Constantly monitor performance

Crystal-Pierz Marine (Ranked 5 in 2006) has adopted a dashboard management system, which allows its decision makers to closely monitor the organization’s operations and take action based on the most up-to-date information possible.

Luke Kujawa – the former vice president of sales and marketing at Crystal-Pierz who was promoted this year to the positions of president and chief operating officer – says the company has begun to really rely on the information that dashboards are able to provide.

“The dashboard is quickly becoming a very integral part of our day-to-day operations,” he says. “This is a ‘one-stop’ for store managers and department heads for an ever-growing list of information.”

Defined as a graphical interface that delivers information via several visual formats that can include gauges, charts, tables and spreadsheets, Crystal-Pierz uses dashboards for a variety of functions within the company.

Internal documents like checklists or job descriptions are available to employees via the system, as is human resources information. There is also an opportunity management portion that the business has been using for the past two years, which the company describes as a “vital part” of its customer service and boat delivery processes. It is able to automatically create actions for salespeople to follow through on or reminders to be sent to customers about service or delivery appointments.

But the most important function Crystal-Pierz’ dashboards serve is to keep management constantly informed about the innermost workings of the business. Key performance indicators such as profit margins in different areas, or information on labor hours and work orders, tracked in different ways, are updated weekly – soon to be daily – by the system, and displayed for department heads and store managers on their computers in a format that resembles an automobile dashboard.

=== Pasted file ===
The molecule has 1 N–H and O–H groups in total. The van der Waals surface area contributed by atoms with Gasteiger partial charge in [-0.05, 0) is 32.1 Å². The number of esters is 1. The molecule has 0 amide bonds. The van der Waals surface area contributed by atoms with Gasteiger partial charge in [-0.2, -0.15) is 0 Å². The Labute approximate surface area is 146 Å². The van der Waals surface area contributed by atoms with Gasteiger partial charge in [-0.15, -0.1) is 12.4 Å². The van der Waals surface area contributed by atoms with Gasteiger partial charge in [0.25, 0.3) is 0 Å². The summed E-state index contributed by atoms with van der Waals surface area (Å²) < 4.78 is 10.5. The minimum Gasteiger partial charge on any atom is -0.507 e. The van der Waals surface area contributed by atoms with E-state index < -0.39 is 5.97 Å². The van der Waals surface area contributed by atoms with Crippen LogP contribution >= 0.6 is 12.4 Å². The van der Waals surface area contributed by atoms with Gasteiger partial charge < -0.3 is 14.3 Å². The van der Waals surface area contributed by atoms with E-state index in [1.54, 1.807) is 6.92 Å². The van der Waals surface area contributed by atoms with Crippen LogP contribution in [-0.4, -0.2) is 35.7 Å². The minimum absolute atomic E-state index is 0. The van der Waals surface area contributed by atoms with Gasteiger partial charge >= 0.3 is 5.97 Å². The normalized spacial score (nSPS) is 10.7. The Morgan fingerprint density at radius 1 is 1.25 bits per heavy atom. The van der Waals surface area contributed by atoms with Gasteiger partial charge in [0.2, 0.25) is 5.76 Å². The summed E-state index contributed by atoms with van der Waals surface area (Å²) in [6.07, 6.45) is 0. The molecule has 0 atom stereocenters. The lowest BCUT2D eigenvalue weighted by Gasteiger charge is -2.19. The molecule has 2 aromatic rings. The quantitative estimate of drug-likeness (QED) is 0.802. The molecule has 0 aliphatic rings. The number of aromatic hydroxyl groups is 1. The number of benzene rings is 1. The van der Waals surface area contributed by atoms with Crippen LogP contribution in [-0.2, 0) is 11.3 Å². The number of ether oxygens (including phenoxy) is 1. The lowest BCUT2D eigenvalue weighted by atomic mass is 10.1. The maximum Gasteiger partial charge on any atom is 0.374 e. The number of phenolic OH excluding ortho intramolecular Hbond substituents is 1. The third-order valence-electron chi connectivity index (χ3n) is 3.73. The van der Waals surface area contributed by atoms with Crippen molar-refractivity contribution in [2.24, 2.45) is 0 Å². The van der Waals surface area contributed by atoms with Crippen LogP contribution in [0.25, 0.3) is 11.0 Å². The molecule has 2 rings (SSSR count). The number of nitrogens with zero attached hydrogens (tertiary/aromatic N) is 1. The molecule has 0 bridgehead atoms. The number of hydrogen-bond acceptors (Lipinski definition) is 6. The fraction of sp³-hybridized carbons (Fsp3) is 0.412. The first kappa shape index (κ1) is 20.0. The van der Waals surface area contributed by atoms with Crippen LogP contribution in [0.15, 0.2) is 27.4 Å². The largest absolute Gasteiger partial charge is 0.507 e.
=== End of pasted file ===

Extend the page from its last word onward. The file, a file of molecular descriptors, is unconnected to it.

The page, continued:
Gauges that look a lot like speedometers and tachometers display results, along with charts and graphs, both for individual locations and the company as a whole. This format allows supervisors to monitor any number of operations and fine tune their adjustments much more surgically and frequently than a business that monitors those same KPIs on a less regular or rigorous basis and doesn’t provide the information so clearly.

Working hand in hand with the close dashboard monitoring is a belief in inter-store benchmarking, which continually ranks each of Crystal-Pierz’ 11 locations in relation to one another. The company sets goals based on the average results of its top-three stores in a given KPI category and they then become the target numbers for the other stores. The results are posted weekly in all the locations.

“The most immediate benefit of [benchmarking] was creating a strong sense of accountability,” Kujawa says. “As the job descriptions outlined what people were to be measured on and the dashboard showed where they stood relative to their peers, the mark has been moved and is still moving.”

Crystal-Pierz’ commitment to such close monitoring allowed it to close two of its locations recently, which it had determined were not going to perform up to expectations in the future, and to undergo a corporate reorganization that included Kujawa’s promotion.

“We are especially proud of our results this year in a market and economy that has softened,” the company wrote in its Top 100 application. “We boldly closed two locations that were not anticipated to perform well and redeployed our team members to ensure that their expertise was still available to the company and customers. The measure of a company’s strength and mettle is best seen in challenging times and we feel that 2007 will be a strong year built in the solid foundation of 2006.”

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